What is a pod?

A pod is a group of players who will attack the same space together. When it is used correctly, defenders don’t know which attacker will get the ball. Support is available for offloads and to resource the next breakdown. This makes defending against the pod very hard. As a result, attacking coaches have come up with many different ways of utilising pods. Let’s explore some of them.

1-3-3-1

The 1-3-3-1 system is a tactic used by many teams. It has two pods of 3 forwards in the middle of the pitch. Each pod has a back behind them, usually the 10 or 12. The back is making the decisions, so the ball carrier just has to concentrate on his job and listen.

These two midfield pods try to attract four or more defenders. If the pod manages to do this, there should be an overlap out wide due to the over-commitment of defenders. If the back thinks the pod have succeeded, he shouts for the ball. The back can then spread the ball wide to exploit the overlap. If not, the pod tries to get over the gain-line and generate fast ball. South Africa have been basing their whole attacking game plan around the tactic.

Forwards pod off 9

There are other uses of pods. The most common is the pod of forwards standing to one side of the ruck. The 9 gives the ball to the pod and they run at one of the defenders close to the ruck. This pod is used to generate quick ball and also potentially get over the gain-line. It has been a standard tactic for years at all levels of the game. It is especially useful when a team has slow ball and the defence is ready. The picture below shows this tactic in action.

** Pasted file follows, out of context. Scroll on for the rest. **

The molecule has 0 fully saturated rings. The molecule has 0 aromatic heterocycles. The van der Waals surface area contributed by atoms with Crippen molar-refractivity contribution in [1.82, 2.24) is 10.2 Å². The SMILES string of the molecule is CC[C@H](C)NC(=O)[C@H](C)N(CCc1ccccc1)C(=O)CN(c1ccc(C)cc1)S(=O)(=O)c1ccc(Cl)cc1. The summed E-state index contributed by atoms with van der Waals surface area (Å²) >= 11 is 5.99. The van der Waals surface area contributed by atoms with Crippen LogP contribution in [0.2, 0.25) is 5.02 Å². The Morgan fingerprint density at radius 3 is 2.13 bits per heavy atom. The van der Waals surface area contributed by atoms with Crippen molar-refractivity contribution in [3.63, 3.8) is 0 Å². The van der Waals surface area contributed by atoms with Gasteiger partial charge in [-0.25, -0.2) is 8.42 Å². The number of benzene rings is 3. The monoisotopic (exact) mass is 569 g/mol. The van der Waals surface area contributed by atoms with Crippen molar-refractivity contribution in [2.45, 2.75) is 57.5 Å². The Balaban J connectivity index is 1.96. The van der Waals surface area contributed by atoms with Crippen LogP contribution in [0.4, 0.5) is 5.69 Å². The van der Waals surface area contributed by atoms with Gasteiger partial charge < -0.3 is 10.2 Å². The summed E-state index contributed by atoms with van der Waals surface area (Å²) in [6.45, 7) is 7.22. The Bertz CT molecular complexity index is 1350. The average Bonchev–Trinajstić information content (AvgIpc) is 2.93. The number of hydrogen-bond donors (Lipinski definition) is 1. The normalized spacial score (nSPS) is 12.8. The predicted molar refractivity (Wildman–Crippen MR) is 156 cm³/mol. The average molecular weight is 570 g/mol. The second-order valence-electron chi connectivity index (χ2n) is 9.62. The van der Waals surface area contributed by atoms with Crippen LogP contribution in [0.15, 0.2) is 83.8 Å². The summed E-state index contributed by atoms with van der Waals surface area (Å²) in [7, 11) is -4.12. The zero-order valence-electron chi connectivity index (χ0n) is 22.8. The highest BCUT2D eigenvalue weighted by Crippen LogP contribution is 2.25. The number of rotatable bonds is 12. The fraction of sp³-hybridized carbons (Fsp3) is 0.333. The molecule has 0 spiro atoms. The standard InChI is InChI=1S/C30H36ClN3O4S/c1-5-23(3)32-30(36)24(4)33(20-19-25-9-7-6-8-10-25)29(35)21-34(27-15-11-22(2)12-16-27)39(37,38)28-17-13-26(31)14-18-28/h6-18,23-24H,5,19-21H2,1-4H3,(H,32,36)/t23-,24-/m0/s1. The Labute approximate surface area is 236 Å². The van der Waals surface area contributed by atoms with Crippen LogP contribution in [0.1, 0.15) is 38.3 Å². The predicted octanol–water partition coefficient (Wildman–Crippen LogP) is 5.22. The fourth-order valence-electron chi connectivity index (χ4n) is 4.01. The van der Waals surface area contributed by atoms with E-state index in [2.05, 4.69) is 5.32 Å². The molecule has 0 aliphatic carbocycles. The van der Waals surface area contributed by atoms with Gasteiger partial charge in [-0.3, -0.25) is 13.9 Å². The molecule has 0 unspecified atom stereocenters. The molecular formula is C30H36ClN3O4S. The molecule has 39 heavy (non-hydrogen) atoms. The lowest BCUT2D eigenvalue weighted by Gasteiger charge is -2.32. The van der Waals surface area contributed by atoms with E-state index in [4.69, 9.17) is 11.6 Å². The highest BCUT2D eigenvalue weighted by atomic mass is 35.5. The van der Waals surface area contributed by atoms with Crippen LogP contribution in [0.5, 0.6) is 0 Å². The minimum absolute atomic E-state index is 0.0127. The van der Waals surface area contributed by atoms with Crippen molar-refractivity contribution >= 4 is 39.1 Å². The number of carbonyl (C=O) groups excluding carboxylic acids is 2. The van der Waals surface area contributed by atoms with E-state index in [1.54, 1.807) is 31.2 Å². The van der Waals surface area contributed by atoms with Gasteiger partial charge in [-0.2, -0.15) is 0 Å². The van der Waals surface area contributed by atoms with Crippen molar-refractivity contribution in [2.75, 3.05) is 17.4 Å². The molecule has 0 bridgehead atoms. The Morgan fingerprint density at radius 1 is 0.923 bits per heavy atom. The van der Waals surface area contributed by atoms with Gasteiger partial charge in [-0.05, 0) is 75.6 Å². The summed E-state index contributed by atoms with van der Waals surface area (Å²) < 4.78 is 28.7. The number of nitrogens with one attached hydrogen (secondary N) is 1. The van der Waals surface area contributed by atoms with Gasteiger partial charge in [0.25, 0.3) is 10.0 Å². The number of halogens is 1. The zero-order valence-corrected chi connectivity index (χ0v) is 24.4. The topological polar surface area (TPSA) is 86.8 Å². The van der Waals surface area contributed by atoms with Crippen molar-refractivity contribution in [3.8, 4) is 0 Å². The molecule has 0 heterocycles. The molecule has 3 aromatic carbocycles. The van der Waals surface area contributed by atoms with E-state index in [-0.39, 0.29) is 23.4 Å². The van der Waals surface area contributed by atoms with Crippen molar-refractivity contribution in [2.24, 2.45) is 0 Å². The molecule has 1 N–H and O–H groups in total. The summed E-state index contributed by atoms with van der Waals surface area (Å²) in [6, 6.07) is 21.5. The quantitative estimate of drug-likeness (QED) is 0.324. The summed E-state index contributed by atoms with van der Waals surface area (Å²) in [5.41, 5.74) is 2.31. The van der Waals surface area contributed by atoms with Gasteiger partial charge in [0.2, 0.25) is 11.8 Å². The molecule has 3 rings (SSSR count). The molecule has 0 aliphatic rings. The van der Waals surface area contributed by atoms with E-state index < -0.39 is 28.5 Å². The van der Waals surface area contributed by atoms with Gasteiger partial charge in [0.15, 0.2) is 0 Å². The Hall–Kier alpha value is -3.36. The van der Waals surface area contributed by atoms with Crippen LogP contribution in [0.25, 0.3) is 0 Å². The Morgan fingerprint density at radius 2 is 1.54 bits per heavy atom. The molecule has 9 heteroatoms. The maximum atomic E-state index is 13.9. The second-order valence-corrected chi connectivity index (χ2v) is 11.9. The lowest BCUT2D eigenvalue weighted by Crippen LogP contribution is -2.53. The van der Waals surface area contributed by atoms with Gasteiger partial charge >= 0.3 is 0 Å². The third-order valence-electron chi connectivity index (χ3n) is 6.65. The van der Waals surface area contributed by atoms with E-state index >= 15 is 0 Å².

10,12,13 pod

A relatively more recent use of the pod is a grouping of 10, 12 and 13 usually off a lineout or scrum. The 10 starts nearest to the scrum-half but the 12 is the first receiver. The attacking 12 and 13 target the space between the defending 10 and 12. 10 checks his run. Because he slows down, he is now available for a pullback if defenders are sucked in. If not, 12 gets over gain-line and 13 is available for fast ruck or offload.

New Zealand used this for the Barrett try off a scrum against Scotland, shown below. Ollie Woodburn’s recent try for Exeter against Harlequins is another of many examples.

Dual playmaker pod

The dual playmaker pod is used quite often by Australia. Kurtley Beale is a very dangerous player with the ball in hand. Because of this threat, opposition defence coaches spend time preparing their defence to contain him. Australia uses this to their advantage.

Beale stands at the head of a pod of 4, with Bernard Foley behind him. While Beale threatens the line, the defence is on high alert. As a result, the pod attracts extra defenders. Beale then releases Foley out the back of the pod. If the defenders don’t come he attacks the line with men on either shoulder.

Flat line pod

The flat pod involves 2 or 3 runners in a straight line instead of a group. They all run at the same time, targetting different defenders. The 9 can pass to any of them, and the defence does not know who will receive the pass. This pod variation has resulted in several tries in the November Internationals. Rob Simmonds grabbed one against Wales, Jonny Gray scored against Australia, and both Henry Slade and Charlie Ewels helped themselves to 5 points against Samoa.

Teams at all levels of the game can use pods in attack. Pods are a useful tool, and there are even more variations than those shown above.

Author: Daniel Pugsley

I am a 31 year old from Yorkshire, England. I have played social rugby for 25 years in England, Japan, Italy, Poland and the UAE. I teach English as a foreign language, which explains why I’ve lived in so many places. I recently moved back to England and have had to take a break from playing, but I hope to pull on the boots again soon.

LEAVE A REPLY

Please enter your comment!
Please enter your name here